Broadoak Primary School

Design & Technology at Broadoak


Our Aims


“Design and Technology prepares pupils to participate in tomorrow’s rapidly changing technologies. They learn to think and intervene creatively to improve quality of life. The subject calls for pupils to become autonomous and creative problem solvers, as individuals and members of a team. They combine practical skills with an understanding of aesthetics, social and environmental issues, function and industrial practices. As they do so, they reflect on and evaluate present and past design and technology, its uses and effects.”  QCA


DT promotes the activities of:


  1. Textiles
  2. Food Technology
  3. Structures
  4. Mechanisms – pushes, pulls, levers
  5. Electrical controls

The Teaching of Design and Technology

Pupils will be taught

Design – review  a design and communicate ideas.

Make– use a range of tools and equipment to perform practical tasks (cutting, shaping, joining)

Evaluate– look at an existing range of products and then evaluate ideas and product.

Technical Knowledge – build structures, explore stronger, stiffer and stable structures ; investigate and use mechanisms in production.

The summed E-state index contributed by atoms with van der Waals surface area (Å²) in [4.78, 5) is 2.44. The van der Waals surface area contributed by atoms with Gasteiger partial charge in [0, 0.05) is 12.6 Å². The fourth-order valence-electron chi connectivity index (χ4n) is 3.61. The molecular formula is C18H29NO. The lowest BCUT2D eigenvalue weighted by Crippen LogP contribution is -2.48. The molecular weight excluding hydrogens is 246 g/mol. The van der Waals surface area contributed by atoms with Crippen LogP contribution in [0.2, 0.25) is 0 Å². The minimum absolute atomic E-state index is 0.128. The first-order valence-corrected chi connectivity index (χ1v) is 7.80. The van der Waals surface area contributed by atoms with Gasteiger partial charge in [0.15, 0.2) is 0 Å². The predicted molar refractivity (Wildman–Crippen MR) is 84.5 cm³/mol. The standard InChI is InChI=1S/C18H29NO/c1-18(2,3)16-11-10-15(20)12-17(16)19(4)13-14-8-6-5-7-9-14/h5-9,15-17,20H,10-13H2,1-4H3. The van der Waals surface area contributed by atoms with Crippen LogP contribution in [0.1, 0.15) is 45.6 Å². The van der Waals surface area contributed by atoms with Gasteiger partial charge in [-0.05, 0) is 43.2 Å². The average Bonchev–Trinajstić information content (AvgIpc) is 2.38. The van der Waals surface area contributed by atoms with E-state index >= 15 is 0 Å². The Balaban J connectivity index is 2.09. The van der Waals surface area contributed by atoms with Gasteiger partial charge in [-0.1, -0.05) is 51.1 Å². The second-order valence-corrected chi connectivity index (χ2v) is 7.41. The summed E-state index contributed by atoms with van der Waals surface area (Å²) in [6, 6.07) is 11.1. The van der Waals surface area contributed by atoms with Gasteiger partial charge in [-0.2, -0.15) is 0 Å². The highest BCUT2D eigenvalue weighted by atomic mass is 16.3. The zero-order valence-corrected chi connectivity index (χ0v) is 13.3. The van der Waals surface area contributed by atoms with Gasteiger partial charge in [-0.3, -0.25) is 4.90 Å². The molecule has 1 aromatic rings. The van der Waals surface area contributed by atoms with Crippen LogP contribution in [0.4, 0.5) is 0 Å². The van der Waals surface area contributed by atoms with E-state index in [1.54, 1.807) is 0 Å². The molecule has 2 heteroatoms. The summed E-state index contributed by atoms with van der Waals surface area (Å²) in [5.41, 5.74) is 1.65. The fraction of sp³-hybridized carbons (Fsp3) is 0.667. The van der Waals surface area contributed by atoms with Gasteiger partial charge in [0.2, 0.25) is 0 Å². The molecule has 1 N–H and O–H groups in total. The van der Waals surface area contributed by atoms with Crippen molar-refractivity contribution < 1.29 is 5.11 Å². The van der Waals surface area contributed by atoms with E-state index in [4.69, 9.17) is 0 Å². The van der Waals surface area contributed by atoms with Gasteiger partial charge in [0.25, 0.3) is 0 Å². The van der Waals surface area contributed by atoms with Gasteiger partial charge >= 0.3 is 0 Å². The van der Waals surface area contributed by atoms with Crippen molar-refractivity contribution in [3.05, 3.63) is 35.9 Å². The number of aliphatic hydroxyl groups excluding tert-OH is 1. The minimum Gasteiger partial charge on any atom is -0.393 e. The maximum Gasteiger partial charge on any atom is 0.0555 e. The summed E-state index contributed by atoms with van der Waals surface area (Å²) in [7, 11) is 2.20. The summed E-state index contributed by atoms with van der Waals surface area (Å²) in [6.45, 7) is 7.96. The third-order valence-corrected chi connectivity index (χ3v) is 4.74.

D&T in Early Years

Early Years interact with the subject daily with construction and modelling areas in addition to specific projects throughout the year.

D&T in Key Stage One

KS1 and KS2 undertake three set DT projects across the year with additional exposure to the subject through the rest of the curriculum such as Numeracy through measuring and assembling materials and components; ICT by using a wide range of ICT to communicate and handle information, design, develop, explore and evaluate models and art through investigating colour, shape, texture and form.

D&T in Key Stage Two

The KS2 D&T projects are delivered in a purposeful, cross-curricular way. For example year five make an automaton exploring cam mechanisms as part of their Literacy work on the text Hugo. Year four make moving books with a tudor theme and year three design Roman coin holders during their study of the Romans.